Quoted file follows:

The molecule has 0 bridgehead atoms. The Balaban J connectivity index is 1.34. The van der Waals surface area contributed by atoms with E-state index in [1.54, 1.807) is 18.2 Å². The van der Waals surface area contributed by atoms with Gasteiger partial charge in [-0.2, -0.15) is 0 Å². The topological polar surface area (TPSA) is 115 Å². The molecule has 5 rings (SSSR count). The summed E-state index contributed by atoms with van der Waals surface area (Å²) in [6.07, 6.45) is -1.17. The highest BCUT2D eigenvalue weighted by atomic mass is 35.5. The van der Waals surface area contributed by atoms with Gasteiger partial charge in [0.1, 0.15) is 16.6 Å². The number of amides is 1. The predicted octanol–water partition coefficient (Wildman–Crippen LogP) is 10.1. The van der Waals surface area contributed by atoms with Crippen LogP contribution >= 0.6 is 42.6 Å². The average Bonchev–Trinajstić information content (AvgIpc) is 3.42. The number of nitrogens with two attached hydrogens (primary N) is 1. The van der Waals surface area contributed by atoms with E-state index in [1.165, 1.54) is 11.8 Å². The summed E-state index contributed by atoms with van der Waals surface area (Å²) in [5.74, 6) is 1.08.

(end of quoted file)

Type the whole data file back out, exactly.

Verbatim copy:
The molecule has 0 bridgehead atoms. The Balaban J connectivity index is 1.34. The van der Waals surface area contributed by atoms with E-state index in [1.54, 1.807) is 18.2 Å². The van der Waals surface area contributed by atoms with Gasteiger partial charge in [-0.2, -0.15) is 0 Å². The topological polar surface area (TPSA) is 115 Å². The molecule has 5 rings (SSSR count). The summed E-state index contributed by atoms with van der Waals surface area (Å²) in [6.07, 6.45) is -1.17. The highest BCUT2D eigenvalue weighted by atomic mass is 35.5. The van der Waals surface area contributed by atoms with Gasteiger partial charge in [0.1, 0.15) is 16.6 Å². The number of amides is 1. The predicted octanol–water partition coefficient (Wildman–Crippen LogP) is 10.1. The van der Waals surface area contributed by atoms with Crippen LogP contribution >= 0.6 is 42.6 Å². The average Bonchev–Trinajstić information content (AvgIpc) is 3.42. The number of nitrogens with two attached hydrogens (primary N) is 1. The van der Waals surface area contributed by atoms with E-state index in [1.165, 1.54) is 11.8 Å². The summed E-state index contributed by atoms with van der Waals surface area (Å²) in [5.74, 6) is 1.08.